Tuesday, 12 March 2013
The first Moroccan crisis
The Entente had not been aimed at Germany, but it created problems for German policy makers. In March 1905 Wilhelm II made a deliberate attempt to break it. He paid a state visit to Tangier in which he made a speech emphasizing Germany’s commercial interests in Morocco and the importance of maintaining the independence of its Sultan. This was diplomatic bluster on Wilhelm’s part. Germany had no economic interests in Morocco and certainly did not want war. But it caused French and British diplomats to discuss the military possibilities of the Entente in the event of a war with Germany. The immediate outcome was the resignation of the French Foreign Minister, Delcassé, in June, 1905.
Germany succeeded in having an international conference called at Algeciras in 1906.
The conference confirmed the integrity of the sultan's domains but sanctioned French and Spanish policing of Moroccan ports and collection of the customs dues. There was now no hope of a Franco-German rapprochement and the Anglo-French entente was solidified. The crisis revealed to British statesmen the importance of France and was the effectual end of the policy of isolation. It also revealed Germany’s isolation, with only Austria-Hungary supporting its position.
Posted by Anne Stott at 21:06
Saturday, 9 March 2013
|The European telegraph network, 1856|
|The British telegraph network, 1852|
Posted by Anne Stott at 21:41
Thursday, 7 March 2013
I've been shown a couple of very interesting coins commemorating the storming of the Bastille and Napoleon's victory over the Austrians at Marengo on 14 June 1800. Thanks, Alistair!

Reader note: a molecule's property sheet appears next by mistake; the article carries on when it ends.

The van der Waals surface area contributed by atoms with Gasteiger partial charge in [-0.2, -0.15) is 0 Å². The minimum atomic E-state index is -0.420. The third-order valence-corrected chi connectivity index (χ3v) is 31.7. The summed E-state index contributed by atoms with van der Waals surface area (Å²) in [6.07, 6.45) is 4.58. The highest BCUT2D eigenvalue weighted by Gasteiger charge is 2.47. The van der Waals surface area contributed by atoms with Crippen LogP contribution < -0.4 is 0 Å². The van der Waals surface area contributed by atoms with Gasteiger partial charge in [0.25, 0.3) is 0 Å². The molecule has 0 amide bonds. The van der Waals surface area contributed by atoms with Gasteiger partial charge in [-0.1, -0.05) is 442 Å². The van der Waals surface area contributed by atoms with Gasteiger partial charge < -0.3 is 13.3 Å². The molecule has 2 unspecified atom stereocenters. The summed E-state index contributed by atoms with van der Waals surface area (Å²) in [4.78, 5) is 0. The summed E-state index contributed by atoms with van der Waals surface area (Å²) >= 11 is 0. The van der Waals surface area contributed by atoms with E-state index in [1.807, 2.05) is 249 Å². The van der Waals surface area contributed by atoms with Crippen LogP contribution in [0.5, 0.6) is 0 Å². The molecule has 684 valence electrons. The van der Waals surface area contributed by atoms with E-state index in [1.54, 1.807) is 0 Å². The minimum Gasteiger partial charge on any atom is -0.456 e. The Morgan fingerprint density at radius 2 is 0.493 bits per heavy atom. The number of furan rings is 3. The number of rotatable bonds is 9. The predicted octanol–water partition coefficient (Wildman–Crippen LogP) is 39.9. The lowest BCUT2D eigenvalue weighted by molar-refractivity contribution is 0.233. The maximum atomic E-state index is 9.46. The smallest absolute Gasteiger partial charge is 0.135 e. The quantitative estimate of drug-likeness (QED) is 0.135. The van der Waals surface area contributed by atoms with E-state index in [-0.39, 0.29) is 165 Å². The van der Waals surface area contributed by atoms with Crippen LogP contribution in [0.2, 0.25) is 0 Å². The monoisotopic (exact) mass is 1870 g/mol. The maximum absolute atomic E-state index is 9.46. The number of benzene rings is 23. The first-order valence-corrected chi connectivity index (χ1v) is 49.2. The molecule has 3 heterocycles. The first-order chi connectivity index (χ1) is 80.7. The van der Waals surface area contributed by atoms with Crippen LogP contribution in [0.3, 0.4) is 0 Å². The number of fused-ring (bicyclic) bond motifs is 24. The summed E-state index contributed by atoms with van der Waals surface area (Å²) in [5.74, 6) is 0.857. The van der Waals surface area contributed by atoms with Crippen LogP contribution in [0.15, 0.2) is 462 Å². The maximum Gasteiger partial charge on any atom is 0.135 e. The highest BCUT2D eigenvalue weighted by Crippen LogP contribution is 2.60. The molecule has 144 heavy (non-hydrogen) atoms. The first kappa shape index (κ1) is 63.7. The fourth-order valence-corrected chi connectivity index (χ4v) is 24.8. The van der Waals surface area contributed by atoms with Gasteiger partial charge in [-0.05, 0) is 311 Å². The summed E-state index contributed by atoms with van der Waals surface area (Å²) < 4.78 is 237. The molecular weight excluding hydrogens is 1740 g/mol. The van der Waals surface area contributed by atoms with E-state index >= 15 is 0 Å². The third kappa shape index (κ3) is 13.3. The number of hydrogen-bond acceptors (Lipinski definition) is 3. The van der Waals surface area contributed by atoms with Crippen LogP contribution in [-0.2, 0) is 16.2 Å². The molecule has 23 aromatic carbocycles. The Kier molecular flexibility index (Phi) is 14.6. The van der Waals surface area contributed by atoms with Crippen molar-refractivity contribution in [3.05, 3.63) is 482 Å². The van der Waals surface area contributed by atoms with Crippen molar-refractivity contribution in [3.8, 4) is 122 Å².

|The standard, highly stylized, representation|
of the storming of the Bastille
|Napoleon's victory at Marengo, showing his office|
of First Consul and the date in the revolutionary
calendar 925 Prairial, Year VIII), then still in force
Posted by Anne Stott at 18:04
Wednesday, 6 March 2013
|'The All-Highest'; Kaiser Wilhelm II (1859-1941)|
The Dual Entente
The idea of a Franco-Russian alliance was not new as it had been advocated by panslavists and French nationalists, but it remained insignificant so long as Bismarck nursed Russia and encouraged French expansion overseas. As Russo-German relations cooled, the Reinsurance Treaty was allowed to lapse.
This did not mean an alliance was inevitable as there was considerable dislike in Russia of France’s republican constitution. However, the two powers were becoming increasingly close economically and hostile to what they saw as Britain’s expansionism.
In July 1891 the French fleet paid a symbolic visit to Kronstadt and diplomatic notes were exchanged. In August 1892 Russia promised to go to war if France were attacked by Germany alone and in return France promised to come to Russia’s help if she were attached by Germany (but not if she were attacked by Austria-Hungary). This agreement was full of significance for the future: Europe was now on the way to being organized into two armed camps. At the end of 1893 a diplomatic convention was signed (and ratified in 1894) to reinforce the military one. In 1894 Nicholas II paid a state visit to Paris. So secret was this alliance that the public did not become aware of it until 1897 and most French ministers did not know its precise terms until war broke out.
Posted by Anne at 14:22